Saturday, August 30, 2014


Socca is a simple chickpea flour crêpe from the south of France. 
While there are types of chickpea flour pancakes in several different countries, such as Italy and India (and, of course, with different names), we're going with France here. 

With a few simple ingredients, something wonderful can be created.
I like to make socca as part of a light meal, and it's the only reason I keep chickpea flour around. 

This version here isn't the thinnest you'd ever find, but instead it's got a toothsome bite and the edges have a nice crunch.

The version I prefer isn't strictly plain- it has some character from the addition of spices.

Socca is classically served with a drizzle of olive oil and grindings of fresh black pepper.
Try with sauteed onions and mushrooms, fresh herbs, or Parmesan shavings.

Recently I had a version with a fantastic fresh pesto, sliced sugar snap peas, and Parmesan shards.

But I also like to eat it with fish and lemon.

makes 1, 10 inch crêpe
serves 4-6 as an appetizer

1 c (140 g) chickpea (garbanzo) flour (or a garbanzo-fava bean flour blend... which I actually prefer)
1 c (240 ml) water
2 T (30 ml) olive oil
scant 1/2 t (about 1 g) ground cumin
good pinch cayenne pepper
1 t (5 g) kosher or grey salt
several grinds fresh black pepper

To cook:
Olive oil for the pan

Whisk all ingredients in a medium bowl until smooth (the batter will be loose). Set aside and let sit 30 minutes.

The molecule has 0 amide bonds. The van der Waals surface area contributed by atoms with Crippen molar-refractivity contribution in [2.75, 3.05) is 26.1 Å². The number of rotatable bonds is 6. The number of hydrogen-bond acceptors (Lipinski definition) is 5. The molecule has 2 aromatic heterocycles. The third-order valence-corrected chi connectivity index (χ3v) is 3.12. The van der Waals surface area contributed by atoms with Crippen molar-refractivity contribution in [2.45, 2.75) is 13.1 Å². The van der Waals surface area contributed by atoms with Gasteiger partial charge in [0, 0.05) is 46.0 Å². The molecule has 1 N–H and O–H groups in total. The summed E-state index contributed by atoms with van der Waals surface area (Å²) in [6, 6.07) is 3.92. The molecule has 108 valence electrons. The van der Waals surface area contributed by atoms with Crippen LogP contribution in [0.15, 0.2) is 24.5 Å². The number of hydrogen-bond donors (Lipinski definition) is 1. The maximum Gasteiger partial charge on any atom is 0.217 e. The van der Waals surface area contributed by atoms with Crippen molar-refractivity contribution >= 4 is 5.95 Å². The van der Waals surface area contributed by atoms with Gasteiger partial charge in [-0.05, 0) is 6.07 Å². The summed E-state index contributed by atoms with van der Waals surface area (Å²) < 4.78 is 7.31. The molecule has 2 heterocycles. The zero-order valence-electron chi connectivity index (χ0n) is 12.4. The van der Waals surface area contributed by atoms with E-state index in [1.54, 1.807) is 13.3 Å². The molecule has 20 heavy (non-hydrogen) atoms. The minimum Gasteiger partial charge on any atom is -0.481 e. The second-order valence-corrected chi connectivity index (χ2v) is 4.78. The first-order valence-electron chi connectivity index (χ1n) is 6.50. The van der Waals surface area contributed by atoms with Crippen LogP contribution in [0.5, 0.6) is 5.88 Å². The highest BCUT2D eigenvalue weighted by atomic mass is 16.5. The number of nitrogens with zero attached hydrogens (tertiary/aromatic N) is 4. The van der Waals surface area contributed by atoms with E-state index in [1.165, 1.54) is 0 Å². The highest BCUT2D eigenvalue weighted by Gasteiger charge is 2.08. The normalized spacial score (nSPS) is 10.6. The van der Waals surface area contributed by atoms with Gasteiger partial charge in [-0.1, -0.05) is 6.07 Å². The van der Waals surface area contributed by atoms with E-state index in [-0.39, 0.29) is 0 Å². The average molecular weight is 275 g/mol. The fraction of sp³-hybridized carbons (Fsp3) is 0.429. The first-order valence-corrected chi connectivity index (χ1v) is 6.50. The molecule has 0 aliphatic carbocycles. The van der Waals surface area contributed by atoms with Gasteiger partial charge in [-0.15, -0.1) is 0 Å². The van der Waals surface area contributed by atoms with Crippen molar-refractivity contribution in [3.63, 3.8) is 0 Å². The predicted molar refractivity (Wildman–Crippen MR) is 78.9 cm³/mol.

Heat the broiler element of the oven on high. Drizzle a heavy 10 inch oven safe skillet (such as cast iron) with a bit of  olive oil and smear it around the inside until coated. Place the skillet in the oven a few inches from the element about 5 minutes to heat.
Remove the pan from the oven and pour in the previously rested batter. Tilt the pan as necessary to evenly coat it with the batter (move quickly so the pan stays as hot as possible). Place the pan back in the oven and cook 5-10 minutes, or until dry/cooked through and the top shows some spots of char.

At this point I like to flip it out of the pan and onto a cutting board (maybe with a little help from a fish spatula) and flip it charred side down back into the pan. It goes back into the oven a few minutes until the second side cooks a bit more and gets a little char. 

When finished, flip back out of the pan and back onto the cutting board. Cut into wedges and serve warm as desired. 

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